## First Period

Near the end of today’s AP Calculus lesson, I fired up a new web browser and intended to type desmos.com. We just discovered the product rule and were applying our newfound knowledge to this:

I accidentally ended up at google.com and saw this:

Well, we **had** to play. So we did. 🙂 And if you’ve already played a bit yourself, you’ll know it didn’t take long for us to get hooked.

It also didn’t take long for me to start wondering about how this could be turned into something mathematical. I mean, student engagement (with the game, at least) was instantaneous. Could I somehow leverage that into an engaging activity?

I think I can. In fact, I think I can turn this into something worth exploring in Algebra 1, Algebra 2, Precalculus, Statistics, and even Calculus. All I really need: more data.

## Second Period

During second period I work primarily on organizing/building/developing curriculum for our math department (all two of us!). I also oversee a few students’ independent study coursework (mostly in AP Statistics, plus a few in Honors Precalculus… highly capable students whose schedules didn’t work with the time we regularly offer the course).

I grabbed a few kids as they walked in the door and pointed them toward Google on their laptops. As they began playing, I started working on a data collection handout and formulating how I might turn this into an activity.

About ten minutes later we had this handout.

Here’s how it works:

- Partner up
- Go to google.com (though after September 27, you’ll probably have to go to google.com/doodles instead)
- Play a few practice games
- Once you’re familiar with the game, decide who will smash and who will record (of course, in fairness to your fellow man, you really ought to alternate these roles every few games)
- Learn the attack styles (All Out Attack, Delayed Attack, and Over the Top). Details for all of these are on the handout (link above, image below, video far below).
- Select an attack style, and attack!
- While the smasher is smashing,the recorder will do his or her best to record the
**total**number of candies that have spilled out after each of the 10 swings. - Ideally, students will play a game with each attack style (there’s room for one of each in the data table), and then trade roles.
- (Since the numbers scroll/animate almost continuously—if you’re not terrible at the game—it’s pretty difficult to accurately record the number of candies for All Out Attack. I asked students to make their best estimate and most seemed able to handle it.

I then printed a few copies, and a few bits of data started rolling in.

## Third Period

A full lesson in Precalculus (third period) meant no room for messing around with Google’s birthday doodle. Too bad. Maybe next week (if the doodle is still accessible, which I believe it will be).

## Fourth Period

I carved out three minutes at the end of Algebra 1 (fourth period) to introduce the game to students, distribute copies of the handout, and invite students to play with a friend or family member at home. I have no idea if they’ll take me up on this. I imagine quite a few students will play this evening and tell me about their highest scores on Monday. And when I ask if they recorded any data… This.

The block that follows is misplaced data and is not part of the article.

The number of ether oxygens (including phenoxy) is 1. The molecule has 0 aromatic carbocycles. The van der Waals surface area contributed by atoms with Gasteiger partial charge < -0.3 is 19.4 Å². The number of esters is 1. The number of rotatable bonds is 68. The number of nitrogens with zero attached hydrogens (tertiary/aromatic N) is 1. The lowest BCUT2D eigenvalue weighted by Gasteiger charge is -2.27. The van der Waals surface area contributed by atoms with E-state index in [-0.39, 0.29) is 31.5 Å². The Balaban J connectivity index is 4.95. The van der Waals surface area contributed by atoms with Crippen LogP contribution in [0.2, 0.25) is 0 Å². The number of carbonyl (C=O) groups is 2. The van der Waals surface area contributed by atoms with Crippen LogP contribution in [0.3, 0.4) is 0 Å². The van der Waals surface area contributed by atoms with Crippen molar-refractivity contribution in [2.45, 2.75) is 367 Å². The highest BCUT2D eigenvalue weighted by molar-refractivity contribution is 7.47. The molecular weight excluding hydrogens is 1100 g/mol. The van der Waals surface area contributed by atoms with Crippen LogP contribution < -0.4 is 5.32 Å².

## Fifth Period

We were supposed to work on corrections for our Chapter 2 Assessments. But we didn’t. We can do that Monday.

Today? Today was a day for data collection.

I thought students would need laptops since… you know… keyboard… space bar. As it turns out, Google’s one step (well, maybe more than one step) ahead of me. The game works on smartphones!

Me: “Okay kids, if you have a smartphone, tablet, or laptop, take it out. Go to Google.com. And in the name of mathematics, *hit that piñata!*”

Students, without hesitation: “Okie dokie.” (Paraphrasing.)

## Lunch

I have no idea if this will be useless, but I made this video at lunch to introduce the problem. I was pushing to get it ready in time for my eighth period Precalculus class, so it’s pretty simple.

## Eighth Period

We wrapped up our lesson with about ten minutes left in class. I played the video (above), asked students to pair up, take out a device, and get cracking. They obliged.

## Now It’s Your Turn

Find a class, friend, spouse, neighbor, or stranger.

Play the game. Use all three attack styles, several times each

Record the data.

Send it to me. (There’s an awkward google form here, or you can just email me photos of the completed handout: mjfenton at gmail dot com.)

## What’s Next from Me?

If I even get a little bit of data, I’ll turn this into an activity or two for every class I can in the 7th through 12th grade sequence. I can already think of a few tasks for Algebra 1 through Calculus, but would love to hear your ideas if you have any. What should we do with all of this data? Drop a line in the comments and let me know.

## Comments 2

Wish I knew where this was going. I mean, are we just calculating percents to see which method is more effective?

Algebra 1, Algebra 2, Precalculus, Calculus: For each method I want to plot the points in Desmos, fit a model, discuss rates of change (at appropriate levels of complexity for each class), make predictions using our models for what the high scores would be for each method if Google allowed us 20 hits, 30 hits, 100 hits.

I suppose this is possible using just one data set for each attack type. But I want to find the average number of candies for hit 1, hit 2, hit 3, etc., for each method.

Statistics: For each method, create parallel dot plots, histograms, and/or boxplots for the total number of hits after 10 candies. Discuss shape, center, spread. I’m particularly interested in seeing whether some of my predictions (e.g., that the “over the top” method will generate the greatest spread because it’s the one that is hardest to hit in the “sweet spot” and the one I missed most often) are correct.

Does that help at all?